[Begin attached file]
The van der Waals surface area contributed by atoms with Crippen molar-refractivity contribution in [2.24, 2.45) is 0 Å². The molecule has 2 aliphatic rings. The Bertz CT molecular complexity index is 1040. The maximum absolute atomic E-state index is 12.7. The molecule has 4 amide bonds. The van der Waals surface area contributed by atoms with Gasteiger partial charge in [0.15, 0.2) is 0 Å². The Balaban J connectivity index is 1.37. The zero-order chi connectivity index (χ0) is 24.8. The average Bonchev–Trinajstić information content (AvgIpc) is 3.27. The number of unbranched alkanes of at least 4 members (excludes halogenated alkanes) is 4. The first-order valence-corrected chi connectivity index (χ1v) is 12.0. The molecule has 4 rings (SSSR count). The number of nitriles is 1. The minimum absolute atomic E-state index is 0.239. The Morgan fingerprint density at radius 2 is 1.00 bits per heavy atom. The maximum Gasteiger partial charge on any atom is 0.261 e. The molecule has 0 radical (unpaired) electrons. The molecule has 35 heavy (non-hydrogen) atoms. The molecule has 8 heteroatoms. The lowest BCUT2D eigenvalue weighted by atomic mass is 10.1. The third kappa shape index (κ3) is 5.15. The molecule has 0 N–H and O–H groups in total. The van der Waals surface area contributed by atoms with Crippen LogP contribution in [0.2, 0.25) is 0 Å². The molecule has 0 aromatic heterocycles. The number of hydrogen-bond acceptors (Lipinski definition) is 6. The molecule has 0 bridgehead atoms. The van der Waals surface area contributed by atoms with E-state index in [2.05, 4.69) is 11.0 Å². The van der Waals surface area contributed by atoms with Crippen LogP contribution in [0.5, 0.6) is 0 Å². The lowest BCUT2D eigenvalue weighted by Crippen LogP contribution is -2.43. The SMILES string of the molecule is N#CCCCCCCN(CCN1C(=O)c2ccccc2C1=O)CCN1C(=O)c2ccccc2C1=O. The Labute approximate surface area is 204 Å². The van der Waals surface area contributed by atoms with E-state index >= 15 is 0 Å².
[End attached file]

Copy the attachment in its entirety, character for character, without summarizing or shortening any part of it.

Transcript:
The van der Waals surface area contributed by atoms with Crippen molar-refractivity contribution in [2.24, 2.45) is 0 Å². The molecule has 2 aliphatic rings. The Bertz CT molecular complexity index is 1040. The maximum absolute atomic E-state index is 12.7. The molecule has 4 amide bonds. The van der Waals surface area contributed by atoms with Gasteiger partial charge in [0.15, 0.2) is 0 Å². The Balaban J connectivity index is 1.37. The zero-order chi connectivity index (χ0) is 24.8. The average Bonchev–Trinajstić information content (AvgIpc) is 3.27. The number of unbranched alkanes of at least 4 members (excludes halogenated alkanes) is 4. The first-order valence-corrected chi connectivity index (χ1v) is 12.0. The molecule has 4 rings (SSSR count). The number of nitriles is 1. The minimum absolute atomic E-state index is 0.239. The Morgan fingerprint density at radius 2 is 1.00 bits per heavy atom. The maximum Gasteiger partial charge on any atom is 0.261 e. The molecule has 0 radical (unpaired) electrons. The molecule has 35 heavy (non-hydrogen) atoms. The molecule has 8 heteroatoms. The lowest BCUT2D eigenvalue weighted by atomic mass is 10.1. The third kappa shape index (κ3) is 5.15. The molecule has 0 N–H and O–H groups in total. The van der Waals surface area contributed by atoms with Crippen LogP contribution in [0.2, 0.25) is 0 Å². The molecule has 0 aromatic heterocycles. The number of hydrogen-bond acceptors (Lipinski definition) is 6. The molecule has 0 bridgehead atoms. The van der Waals surface area contributed by atoms with E-state index in [2.05, 4.69) is 11.0 Å². The van der Waals surface area contributed by atoms with Crippen LogP contribution in [0.5, 0.6) is 0 Å². The lowest BCUT2D eigenvalue weighted by Crippen LogP contribution is -2.43. The SMILES string of the molecule is N#CCCCCCCN(CCN1C(=O)c2ccccc2C1=O)CCN1C(=O)c2ccccc2C1=O. The Labute approximate surface area is 204 Å². The van der Waals surface area contributed by atoms with E-state index >= 15 is 0 Å².